Thanks to all of you who commented recently with words of encouragement. I think that we all need encouragement more than we think and should give it more than we do. That’s certainly true for me. Thankfully, the Lord seems to provide it at unexpected times and from surprising angles.
This week is RD Retreat and I was away Monday through Wednesday at a beautiful cabin (more like a lodge) near the mountain-town of Idyllwild, California. It was refreshing, as it always is, to get away from schedules and traffic and internet and noise and to-do lists and to read and talk and pray and hike and laugh.
I can’t think of a way to corral my stampede of different thoughts, so I’ll just go with the most recent one from tonight.
I saw a very cool commercial for the Navy SEALS tonight, but I think it bordered on false emotional advertising. And it reminded me a little bit of the U.S. Army commercials that have been degenerating for almost a decade now. The SEALS commercial was non-verbal (completely silent except for the sound of the ocean). The camera focused on the same beach for the whole commercial. A couple waves washed rhythmically onto shore. Suddenly there were bootprints in the sand, coming up from the water. Then the next wave slid onto shore, and when it receded, the bootprints were gone. Navy SEALS appeared on the screen as the waves continued to flow in and out. I think the idea of the commercial was two-fold: (1) The Navy SEALS do risky, covert operations; (2) risky covert operations are really cool, so you should think about joining the Navy SEALS.
Pragmatically, and in terms of film, I think the commercial is great. It makes you feel like it would be really cool to be a SEAL. But I think that the message that they’re using to attract young American males is reflective of our culture. The message says, “If you want to do something really cool, join the Navy SEALS.” But in reality, being a part of the SEALS is to devote yourself to something bigger than just you and what you want to experience. It has a higher purpose than your own idea of doing something “cool” and it demands weightier risks than simple goose-bump-inducing missions.
But both the SEALS and the U.S. Army have to advertise like this now, because we’re Americans and we don’t believe in ideals bigger than ourselves. This is why the U.S. Army’s commercial slogans have degenerated from the already-individualistic “Be All You Can Be” (when I was in high school) to the recent “Army of One.” Think about that for a second: Army of One. Are you kidding? That’s the farthest notion from the idea and purpose of an army as you can get. Soldiers are called to give up their identity from the get-go and to join together with a mass of like-minded comrades who will sacrifice themselves for a cause that far outweighs their own personal desires and dreams. But since that’s not attractive to Americans my age, the Army had to begin recruiting us by telling us that we can each be an “Army of One.”
(Interestingly, I just googled “recent army commercial slogans” and found a news article from 2001 in which military analysts make the exact same point about this exact same advertising strategy.)
Now, it would be one thing if this individualism were relegated to military recruitment strategies. But it isn’t, and it hasn’t been for some time now. It’s everywhere. It is among us, and it is in us. We (even as Christians) in America are gagging on our own luxury, suffocating beneath our own over-fulfilled desires, and drowning in our own materialistic drool as we salivate over Abercrombie & Fitch, the next Hummer, the latest blockbuster movie, the tan-ness of our skin and the tone-ness of our bodies, and the dream of living in a safe city in a nice suburb in a four-bedroom house with 2.5 kids and a pension plan that will enable us to retire early and buy a condo in Florida so that our 2.5 kids and our 7.5 grandkids can visit us and learn what it means to be rich, fat, and happy themselves. And it’s all good because we’ll make sure to read our Bibles, go to church on Sunday’s, and keep the Ten Commandments. We are Christians, after all.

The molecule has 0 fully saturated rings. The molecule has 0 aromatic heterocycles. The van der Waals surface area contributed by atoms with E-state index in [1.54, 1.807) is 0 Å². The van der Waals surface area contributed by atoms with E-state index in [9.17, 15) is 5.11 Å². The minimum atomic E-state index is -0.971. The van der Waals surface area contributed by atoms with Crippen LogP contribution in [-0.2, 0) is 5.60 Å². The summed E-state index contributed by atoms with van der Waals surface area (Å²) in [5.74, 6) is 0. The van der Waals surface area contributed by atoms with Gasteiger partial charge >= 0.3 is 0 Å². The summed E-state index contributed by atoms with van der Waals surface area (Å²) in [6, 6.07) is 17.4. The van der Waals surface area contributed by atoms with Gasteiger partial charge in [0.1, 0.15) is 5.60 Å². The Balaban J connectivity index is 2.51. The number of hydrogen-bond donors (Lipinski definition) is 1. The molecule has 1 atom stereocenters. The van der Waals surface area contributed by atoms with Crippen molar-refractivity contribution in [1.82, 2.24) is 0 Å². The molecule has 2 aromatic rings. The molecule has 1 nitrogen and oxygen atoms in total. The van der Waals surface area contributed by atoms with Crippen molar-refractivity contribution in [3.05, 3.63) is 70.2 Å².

My friends, the advertising gurus of our day know us better than most of us in the church know ourselves. They know that we long for personal significance, that we’re addicted to the latest fads, that we’re unsatisfied with anything less than self-fulfillment. So they fill our airwaves and our billboards and our minds with enticements that promise exactly that.
But the call of Christ is exactly and blatantly opposite. Deny yourself, give up your dreams, reverse your ambitions, kill your pride, join the team, die every day, and live for a King and a kingdom whose glory and value are infinitely greater than you and yours. I feel like I say this so often, but it’s because I sense that so few people get it, and because every day I have to kick and splash and sputter as I myself struggle to swim upstream against the overwhelming current of this present age.
We all walk around with the IV of American values coarsing into our veins, and the bag never runs dry. And the only way to combat this is to pump your immune system so full of Scripture and eternity and the life of Jesus and the glory of God that a battle rages inside your soul every day. Because the question is not whether or not there’s an enemy. The question is whether or not there’s a war.